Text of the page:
Braille music was invented along with the literary code by Louis Braille, and rose to prominence in the 1920s.

It uses a system of six raised dots to represent the pitch and rhythm of each note. The top two rows represent the pitch and the bottom row is used for rhythm.

Differences between braille music and stave notation

The graphic below shows print notation of a rising chromatic scale in quavers from middle C with the braille music equivalent. Note the first three cells in the braille denote the treble clef, the following dot denotes the fourth octave, and the last two cells denote a thick double bar. Note the print barline is shown by a space in the braille.

It's harder to scan

Scanning for a particular sign is much harder in braille music than in print. In braille music, all the signs have to appear left to right, one at a time. This is different from stave notation, where notes are displayed vertically in chords, and other signs like phrase markings are put above or below them.

Related to this is the issue of space: a bar of Braille music can take up considerably more room than in print notation. Reading and following scores can therefore be challenging as there may be just one bar per page.

The number of signs is limited

Although braille music can represent all the commonly used signs in conventional stave notation, braille music uses fewer signs than print music and they are frequently used in combination. This means that it's easy for new readers of braille to get confused.

For example, around a particular note there may be:

  • preceding it, a dynamic marking, an accent or staccato sign, an accidental, and finally an octave indication
  • the note itself
  • after the note, a sign to show added duration, a fingering number and a slur sign to the next note.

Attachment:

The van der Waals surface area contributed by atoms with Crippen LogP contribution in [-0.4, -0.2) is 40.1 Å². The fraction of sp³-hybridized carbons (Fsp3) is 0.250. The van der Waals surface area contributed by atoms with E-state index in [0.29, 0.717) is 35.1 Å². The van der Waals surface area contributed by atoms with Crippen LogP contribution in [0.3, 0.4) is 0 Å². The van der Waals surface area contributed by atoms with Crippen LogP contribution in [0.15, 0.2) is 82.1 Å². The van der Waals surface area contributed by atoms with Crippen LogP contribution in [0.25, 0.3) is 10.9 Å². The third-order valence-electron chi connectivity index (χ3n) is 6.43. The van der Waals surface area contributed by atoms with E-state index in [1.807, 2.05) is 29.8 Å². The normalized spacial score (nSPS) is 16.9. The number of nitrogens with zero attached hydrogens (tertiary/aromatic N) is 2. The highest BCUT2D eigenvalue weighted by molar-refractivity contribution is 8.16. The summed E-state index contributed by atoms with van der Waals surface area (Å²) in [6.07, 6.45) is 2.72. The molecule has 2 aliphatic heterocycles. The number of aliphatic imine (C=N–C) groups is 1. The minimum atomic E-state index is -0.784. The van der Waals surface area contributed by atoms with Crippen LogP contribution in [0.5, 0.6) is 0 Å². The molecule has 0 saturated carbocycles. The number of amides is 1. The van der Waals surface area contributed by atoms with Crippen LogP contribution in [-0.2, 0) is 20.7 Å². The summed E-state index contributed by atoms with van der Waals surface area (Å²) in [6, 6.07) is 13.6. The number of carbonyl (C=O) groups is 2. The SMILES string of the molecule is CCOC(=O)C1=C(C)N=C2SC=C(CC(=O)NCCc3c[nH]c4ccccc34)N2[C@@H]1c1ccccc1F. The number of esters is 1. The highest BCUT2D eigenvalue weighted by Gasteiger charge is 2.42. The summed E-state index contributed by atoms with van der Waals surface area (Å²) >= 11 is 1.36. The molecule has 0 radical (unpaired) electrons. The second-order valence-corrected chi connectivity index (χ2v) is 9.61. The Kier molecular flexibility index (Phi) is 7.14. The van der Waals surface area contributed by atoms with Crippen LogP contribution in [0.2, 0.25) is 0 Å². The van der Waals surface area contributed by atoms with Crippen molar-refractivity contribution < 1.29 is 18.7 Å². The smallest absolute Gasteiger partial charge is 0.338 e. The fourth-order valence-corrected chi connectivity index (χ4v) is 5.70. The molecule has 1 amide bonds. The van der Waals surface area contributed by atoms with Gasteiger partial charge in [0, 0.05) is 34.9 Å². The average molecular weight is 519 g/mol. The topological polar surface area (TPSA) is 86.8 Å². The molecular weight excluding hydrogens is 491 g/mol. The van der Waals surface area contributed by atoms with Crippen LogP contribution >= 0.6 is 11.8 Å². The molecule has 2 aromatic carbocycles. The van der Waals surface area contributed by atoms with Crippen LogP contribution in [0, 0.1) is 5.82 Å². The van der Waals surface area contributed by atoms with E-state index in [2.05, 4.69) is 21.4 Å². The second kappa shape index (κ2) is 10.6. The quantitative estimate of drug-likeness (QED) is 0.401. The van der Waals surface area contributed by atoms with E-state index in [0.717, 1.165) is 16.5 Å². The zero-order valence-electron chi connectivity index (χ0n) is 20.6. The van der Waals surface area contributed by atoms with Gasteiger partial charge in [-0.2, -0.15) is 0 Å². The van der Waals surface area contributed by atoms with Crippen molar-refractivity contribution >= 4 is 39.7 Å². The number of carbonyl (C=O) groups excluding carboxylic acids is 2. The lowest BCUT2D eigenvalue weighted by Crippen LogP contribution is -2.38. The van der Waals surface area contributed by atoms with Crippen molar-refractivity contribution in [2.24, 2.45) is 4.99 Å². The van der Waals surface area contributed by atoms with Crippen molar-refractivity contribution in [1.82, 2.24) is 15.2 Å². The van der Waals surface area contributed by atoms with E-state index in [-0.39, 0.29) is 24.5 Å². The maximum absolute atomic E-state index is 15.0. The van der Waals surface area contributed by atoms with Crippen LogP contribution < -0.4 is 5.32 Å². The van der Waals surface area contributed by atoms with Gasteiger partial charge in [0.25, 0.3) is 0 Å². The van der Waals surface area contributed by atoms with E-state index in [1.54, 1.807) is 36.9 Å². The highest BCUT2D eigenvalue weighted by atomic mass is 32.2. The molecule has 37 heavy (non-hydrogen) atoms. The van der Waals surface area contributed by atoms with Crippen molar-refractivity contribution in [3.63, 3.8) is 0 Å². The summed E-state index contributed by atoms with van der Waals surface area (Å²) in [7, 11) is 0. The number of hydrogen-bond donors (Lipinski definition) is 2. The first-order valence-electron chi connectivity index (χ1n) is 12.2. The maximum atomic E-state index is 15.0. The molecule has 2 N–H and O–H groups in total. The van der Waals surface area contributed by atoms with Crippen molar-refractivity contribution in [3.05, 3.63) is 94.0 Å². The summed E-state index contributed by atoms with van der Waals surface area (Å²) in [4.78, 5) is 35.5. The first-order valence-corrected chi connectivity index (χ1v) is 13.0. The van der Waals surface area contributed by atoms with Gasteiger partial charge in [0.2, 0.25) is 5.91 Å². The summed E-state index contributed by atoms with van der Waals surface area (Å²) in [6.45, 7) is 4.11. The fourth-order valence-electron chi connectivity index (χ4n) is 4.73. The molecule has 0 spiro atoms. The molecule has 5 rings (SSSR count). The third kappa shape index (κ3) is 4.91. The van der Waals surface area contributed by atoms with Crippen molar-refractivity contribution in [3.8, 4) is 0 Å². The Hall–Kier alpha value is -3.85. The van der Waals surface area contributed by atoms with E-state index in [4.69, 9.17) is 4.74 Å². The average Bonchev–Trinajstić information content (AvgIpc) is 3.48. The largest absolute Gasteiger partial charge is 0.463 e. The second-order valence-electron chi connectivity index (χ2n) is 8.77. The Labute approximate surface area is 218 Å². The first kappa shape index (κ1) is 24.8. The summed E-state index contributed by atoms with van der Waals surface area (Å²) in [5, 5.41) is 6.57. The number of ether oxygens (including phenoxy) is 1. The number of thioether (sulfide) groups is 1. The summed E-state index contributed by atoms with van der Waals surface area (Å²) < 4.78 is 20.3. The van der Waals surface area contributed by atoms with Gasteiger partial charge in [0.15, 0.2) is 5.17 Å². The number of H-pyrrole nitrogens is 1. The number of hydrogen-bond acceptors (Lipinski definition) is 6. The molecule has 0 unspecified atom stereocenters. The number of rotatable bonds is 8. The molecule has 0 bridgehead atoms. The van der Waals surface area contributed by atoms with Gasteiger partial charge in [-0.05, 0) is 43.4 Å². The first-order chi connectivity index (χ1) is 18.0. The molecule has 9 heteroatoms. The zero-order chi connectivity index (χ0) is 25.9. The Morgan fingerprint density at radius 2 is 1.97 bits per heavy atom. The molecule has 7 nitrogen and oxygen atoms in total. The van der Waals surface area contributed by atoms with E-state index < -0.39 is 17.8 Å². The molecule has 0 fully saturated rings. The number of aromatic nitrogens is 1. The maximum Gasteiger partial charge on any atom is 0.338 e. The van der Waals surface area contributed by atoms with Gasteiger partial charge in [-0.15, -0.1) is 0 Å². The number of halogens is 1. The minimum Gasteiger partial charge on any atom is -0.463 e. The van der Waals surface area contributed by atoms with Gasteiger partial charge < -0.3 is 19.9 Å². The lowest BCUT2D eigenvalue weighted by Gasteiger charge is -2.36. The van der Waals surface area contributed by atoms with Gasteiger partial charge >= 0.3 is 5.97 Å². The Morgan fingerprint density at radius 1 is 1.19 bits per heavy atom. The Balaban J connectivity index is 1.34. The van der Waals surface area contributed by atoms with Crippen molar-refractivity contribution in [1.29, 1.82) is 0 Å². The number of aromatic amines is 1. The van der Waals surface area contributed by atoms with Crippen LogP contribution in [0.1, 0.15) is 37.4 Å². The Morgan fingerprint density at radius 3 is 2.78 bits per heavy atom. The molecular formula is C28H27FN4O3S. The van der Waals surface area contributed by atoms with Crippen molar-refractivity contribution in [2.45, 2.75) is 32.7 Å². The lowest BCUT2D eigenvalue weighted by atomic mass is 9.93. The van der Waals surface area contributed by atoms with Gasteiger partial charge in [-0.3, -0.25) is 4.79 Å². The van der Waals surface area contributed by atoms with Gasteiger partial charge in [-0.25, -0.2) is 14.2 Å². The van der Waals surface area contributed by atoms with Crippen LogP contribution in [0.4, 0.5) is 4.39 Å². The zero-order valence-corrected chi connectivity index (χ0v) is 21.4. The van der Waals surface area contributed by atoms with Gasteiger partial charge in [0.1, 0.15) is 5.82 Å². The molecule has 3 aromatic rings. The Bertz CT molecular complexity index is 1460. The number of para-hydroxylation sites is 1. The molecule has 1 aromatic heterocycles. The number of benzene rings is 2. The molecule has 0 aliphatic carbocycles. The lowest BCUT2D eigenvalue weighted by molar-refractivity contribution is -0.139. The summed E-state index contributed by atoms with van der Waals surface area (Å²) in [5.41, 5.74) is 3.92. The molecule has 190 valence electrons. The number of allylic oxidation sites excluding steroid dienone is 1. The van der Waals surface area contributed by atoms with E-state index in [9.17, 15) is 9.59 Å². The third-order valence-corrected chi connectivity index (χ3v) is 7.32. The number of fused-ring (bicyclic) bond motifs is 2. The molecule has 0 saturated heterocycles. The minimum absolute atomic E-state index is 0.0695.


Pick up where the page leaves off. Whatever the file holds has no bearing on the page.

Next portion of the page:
For brevity, braille music uses repeat signs more frequently than in print. Braille also needs to use a sign to specify in which octave to play a particular note.

Braille usually needs to be memorised

The braille reader normally has to read, memorise and then play a piece. You read braille with your hands, so you can't usually play an instrument at the same time.

If you're teaching a group who are playing from different formats, you may find that the braillist takes a lot longer to learn a score than a print reader.

Getting started with braille music

RNIB's Music Advisory Service (MAS) has written a short guide to getting started with braille music which is full of useful tips for the beginner as well as some ideas for instrumental and classroom teachers. It also contains a useful resources section with details of transcribers, software and online resources. It is mainly aimed at learners in the UK, but may be of some use for learners in other countries.

Learning braille music

The most common way to learn braille music is while learning an instrument, often the piano or electronic keyboard, working with your teacher through one of the tutor book in braille.

Tutor books in braille

Several mainstream beginner's books are available in braille music, though learning this way does not introduce braille musical terms and syntax in a progressive way. To see if a particular tutor book is available in braille, see the RNIB Library Catalogue.